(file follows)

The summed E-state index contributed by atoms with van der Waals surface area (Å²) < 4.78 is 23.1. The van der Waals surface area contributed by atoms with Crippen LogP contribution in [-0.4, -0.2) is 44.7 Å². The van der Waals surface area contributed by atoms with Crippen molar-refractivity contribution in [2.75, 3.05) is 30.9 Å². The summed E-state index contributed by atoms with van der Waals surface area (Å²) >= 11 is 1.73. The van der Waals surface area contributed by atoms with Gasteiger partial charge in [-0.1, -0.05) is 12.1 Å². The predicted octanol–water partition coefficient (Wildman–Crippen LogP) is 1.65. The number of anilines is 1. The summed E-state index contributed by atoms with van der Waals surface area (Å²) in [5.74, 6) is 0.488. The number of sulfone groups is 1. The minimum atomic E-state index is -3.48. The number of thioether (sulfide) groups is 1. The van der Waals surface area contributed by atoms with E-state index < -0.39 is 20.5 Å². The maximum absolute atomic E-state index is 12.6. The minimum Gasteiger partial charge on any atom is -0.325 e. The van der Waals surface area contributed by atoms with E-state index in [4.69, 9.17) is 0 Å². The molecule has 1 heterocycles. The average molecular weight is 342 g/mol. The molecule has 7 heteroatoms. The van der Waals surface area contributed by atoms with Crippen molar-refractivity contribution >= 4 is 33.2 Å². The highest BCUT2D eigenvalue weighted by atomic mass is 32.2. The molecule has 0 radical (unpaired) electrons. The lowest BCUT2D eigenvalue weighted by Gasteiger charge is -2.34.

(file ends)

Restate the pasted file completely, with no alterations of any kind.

The summed E-state index contributed by atoms with van der Waals surface area (Å²) < 4.78 is 23.1. The van der Waals surface area contributed by atoms with Crippen LogP contribution in [-0.4, -0.2) is 44.7 Å². The van der Waals surface area contributed by atoms with Crippen molar-refractivity contribution in [2.75, 3.05) is 30.9 Å². The summed E-state index contributed by atoms with van der Waals surface area (Å²) >= 11 is 1.73. The van der Waals surface area contributed by atoms with Gasteiger partial charge in [-0.1, -0.05) is 12.1 Å². The predicted octanol–water partition coefficient (Wildman–Crippen LogP) is 1.65. The number of anilines is 1. The summed E-state index contributed by atoms with van der Waals surface area (Å²) in [5.74, 6) is 0.488. The number of sulfone groups is 1. The minimum atomic E-state index is -3.48. The number of thioether (sulfide) groups is 1. The van der Waals surface area contributed by atoms with E-state index < -0.39 is 20.5 Å². The maximum absolute atomic E-state index is 12.6. The minimum Gasteiger partial charge on any atom is -0.325 e. The van der Waals surface area contributed by atoms with E-state index in [4.69, 9.17) is 0 Å². The molecule has 1 heterocycles. The average molecular weight is 342 g/mol. The molecule has 7 heteroatoms. The van der Waals surface area contributed by atoms with Crippen molar-refractivity contribution >= 4 is 33.2 Å². The highest BCUT2D eigenvalue weighted by atomic mass is 32.2. The molecule has 0 radical (unpaired) electrons. The lowest BCUT2D eigenvalue weighted by Gasteiger charge is -2.34.